Amid the COVID-19 pandemic, Gov. Phil Murphy has issued a stay-at- home order for all New Jerseyans and has advised residents to practice social distancing by keeping six feet apart from each other.
Despite Murphy’s restrictions, an unnamed Bayonne resident, who is an essential worker, took a picture on the way to work on March 30 around 5:30 a.m. on a No. 119 bus packed with standing room only passengers heading from Bayonne to New York City.
Outraged by what was happening, the resident took to social media to share the incident with others. The picture was subsequently posted to a Facebook page titled “Bayonne Alerts and What’s Happening Now.”
In the post, the resident displayed anger toward the bus driver and NJ Transit for allowing the bus to get that crowded. Not only did the bus driver pack the bus, the first few seats were taped off to prevent passengers from sitting too close to the driver.
According to NJ Transit, the seats near the bus operator have been taken out of service to allow for proper social distancing for the operator. As an added precautionary measure to protect bus operators and customers, NJ TRANSIT has also implemented rear-door boarding on all bus routes where rear-boarding is available.
However, there is no precautionary measure in place to promote social distancing among customers.
Packed like sardines
“Why did this bus driver let all these people on?” the resident asked. “Mind you she has the front seats taped up so no one goes near the driver, but why not protect the riders as well?”
The resident went on to note that the bus didn’t become packed as pictured until it reached Jersey City. However, things got even worse. According to the resident, the bus driver “super packed” the bus after the picture was taken.
“If you’re going to cut service, limit the amount of people that get on the bus,” the resident said. “I am an essential worker and have to be at work.”
NJ Transit recently announced that it would be adjusting its weekday bus schedule in response to the COVID-19 pandemic. All travel should be limited to essential trips only.
Despite this, no service adjustments have been made to the 119. According to the NJ Transit Bus Schedule, the 119 is still operating on a normal weekday schedule.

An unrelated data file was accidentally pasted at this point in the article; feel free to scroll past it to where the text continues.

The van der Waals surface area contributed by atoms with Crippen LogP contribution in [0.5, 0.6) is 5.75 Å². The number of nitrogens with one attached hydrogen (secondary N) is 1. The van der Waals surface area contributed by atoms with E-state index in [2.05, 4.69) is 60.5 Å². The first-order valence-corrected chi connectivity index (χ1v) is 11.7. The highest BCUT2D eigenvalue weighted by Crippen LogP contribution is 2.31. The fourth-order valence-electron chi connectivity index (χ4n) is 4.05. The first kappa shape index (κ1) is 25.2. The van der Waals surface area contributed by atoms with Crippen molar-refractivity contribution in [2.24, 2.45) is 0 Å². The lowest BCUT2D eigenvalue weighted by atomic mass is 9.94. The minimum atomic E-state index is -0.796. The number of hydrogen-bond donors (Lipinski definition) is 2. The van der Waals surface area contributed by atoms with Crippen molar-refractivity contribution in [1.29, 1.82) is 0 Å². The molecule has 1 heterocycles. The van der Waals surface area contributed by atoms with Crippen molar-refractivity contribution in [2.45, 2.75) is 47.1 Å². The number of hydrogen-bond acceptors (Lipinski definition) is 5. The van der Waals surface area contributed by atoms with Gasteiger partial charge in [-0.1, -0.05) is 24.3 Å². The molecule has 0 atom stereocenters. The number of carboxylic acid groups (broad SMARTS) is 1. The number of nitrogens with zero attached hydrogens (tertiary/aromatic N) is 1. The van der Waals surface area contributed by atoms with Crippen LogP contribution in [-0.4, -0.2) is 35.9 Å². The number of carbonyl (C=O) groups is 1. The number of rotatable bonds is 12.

However, the 10 line from Bayonne to Jersey City, the 81 line from Bayonne to Jersey City, and the 120 line from Bayonne directly to New York City are operating on reduced schedules. The 10 and 81 are currently operating on Saturday schedules.
Customers are encouraged to use the NJ TRANSIT mobile ticketing app or purchase paper tickets prior to boarding to limit cash transactions with the bus operator.
NJ TRANSIT has also enhanced its cleaning efforts to include disinfecting vehicles every 24 hours. Hard surface cleaning and disinfecting typically includes handholds, armrests, seating areas, and restrooms.
The enhanced cleaning regimen in stations includes additional disinfecting of frequent customer touch points such as ticket vending machines, handrails, and door handles. In major stations and terminals, this occurs once every shift.
But is it enough?
Those precautions alone may not be enough to quell residents’ fears after the picture of the crowded bus was posted.
In the comments, residents shared outrage over the lack of social distancing or preventative measures being taken on the buses. Some residents also suggested potential fixes.
“NJ transit should have more buses running and only open every third seat to one passenger,” Lisa Rivera said. “There are people who still have to work and need a way to get there.”
Rivera also suggested that residents who want to board the buses provide ID as proof they are essential workers.
“If you’re essential, maybe show some type of ID,” Rivera suggested. “I myself am a Healthcare worker and need to use public transportation.”
Simone Mottley said, “I think only essential workers should be in the bus with ID, and also public transportation should run on holiday schedule.”
Kathy Gonzalez called the picture of the crowded bus “very sad.”
“We live in the most densely populated area here. Some people need to get to work,” Gonzalez said. “The safest thing to do is everyone wear a mask!!!!”
Some residents were more outraged because the reduced service means fewer buses on the road. Boris Leonardini said he had to walk to work on the morning of March 31.
“They don’t give a damn about us,” Leonardini said.
Who’s to blame?
Other residents directed their outrage at NJ Transit.
“I’m sure the driver wasn’t happy about it either, but usually takes all the passenger complaints,” Jim Murphy wrote. “He or she is just another worker trying to feed a family.”
Yet some still argue that the driver was wrong.
“It’s the driver’s fault for picking up that many people,” Eric Soto said. “Common sense would’ve said to stop when people can’t use social distancing.”
Overall the message was clear that residents were generally unhappy at the sight of the crowded 119 bus.
The resident who took the picture said, “We need to do better Gov. Murphy.”
On March 30, Murphy slammed New Jerseyans who were further spreading COVID-19 by not staying at home or not practicing social distancing.
Some residents have even been holding “corona parties.” Murphy has said that any resident who disobeys the restrictions by throwing a party will be charged and held accountable.
“No more knucklehead gatherings or parties,” Murphy said in a March 30 update. “We have got to stay home.”
Murphy said that he supported harsher restrictions, noting, “I want, if anything, to tighten the screws.” It is not clear what that would entail.
For updates on this and other stories, check www.hudsonreporter.com and follow us on Twitter @hudson_reporter. Daniel Israel can be reached at email@example.com.